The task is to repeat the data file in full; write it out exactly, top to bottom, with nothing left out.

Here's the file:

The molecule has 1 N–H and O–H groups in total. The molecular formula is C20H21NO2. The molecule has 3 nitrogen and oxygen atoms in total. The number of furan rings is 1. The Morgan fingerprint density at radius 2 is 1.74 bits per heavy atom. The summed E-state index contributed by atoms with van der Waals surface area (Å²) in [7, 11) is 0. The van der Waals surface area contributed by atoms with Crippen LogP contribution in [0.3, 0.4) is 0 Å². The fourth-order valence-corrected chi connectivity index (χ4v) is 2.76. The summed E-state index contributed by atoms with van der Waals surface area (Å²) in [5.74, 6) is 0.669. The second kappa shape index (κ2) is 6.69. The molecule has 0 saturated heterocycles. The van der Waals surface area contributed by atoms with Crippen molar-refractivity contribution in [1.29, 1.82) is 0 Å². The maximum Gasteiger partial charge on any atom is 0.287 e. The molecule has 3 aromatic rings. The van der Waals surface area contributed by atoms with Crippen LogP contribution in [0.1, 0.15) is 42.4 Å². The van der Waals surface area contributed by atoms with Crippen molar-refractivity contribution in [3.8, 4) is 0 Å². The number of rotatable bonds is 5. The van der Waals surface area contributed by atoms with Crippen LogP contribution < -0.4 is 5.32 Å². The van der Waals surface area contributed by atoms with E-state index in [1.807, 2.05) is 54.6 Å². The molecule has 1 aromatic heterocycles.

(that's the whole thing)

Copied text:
The molecule has 1 N–H and O–H groups in total. The molecular formula is C20H21NO2. The molecule has 3 nitrogen and oxygen atoms in total. The number of furan rings is 1. The Morgan fingerprint density at radius 2 is 1.74 bits per heavy atom. The summed E-state index contributed by atoms with van der Waals surface area (Å²) in [7, 11) is 0. The van der Waals surface area contributed by atoms with Crippen LogP contribution in [0.3, 0.4) is 0 Å². The fourth-order valence-corrected chi connectivity index (χ4v) is 2.76. The summed E-state index contributed by atoms with van der Waals surface area (Å²) in [5.74, 6) is 0.669. The second kappa shape index (κ2) is 6.69. The molecule has 0 saturated heterocycles. The van der Waals surface area contributed by atoms with Crippen molar-refractivity contribution in [1.29, 1.82) is 0 Å². The maximum Gasteiger partial charge on any atom is 0.287 e. The molecule has 3 aromatic rings. The van der Waals surface area contributed by atoms with Crippen LogP contribution in [0.1, 0.15) is 42.4 Å². The van der Waals surface area contributed by atoms with Crippen molar-refractivity contribution in [3.8, 4) is 0 Å². The number of rotatable bonds is 5. The van der Waals surface area contributed by atoms with Crippen LogP contribution < -0.4 is 5.32 Å². The van der Waals surface area contributed by atoms with E-state index in [1.807, 2.05) is 54.6 Å². The molecule has 1 aromatic heterocycles.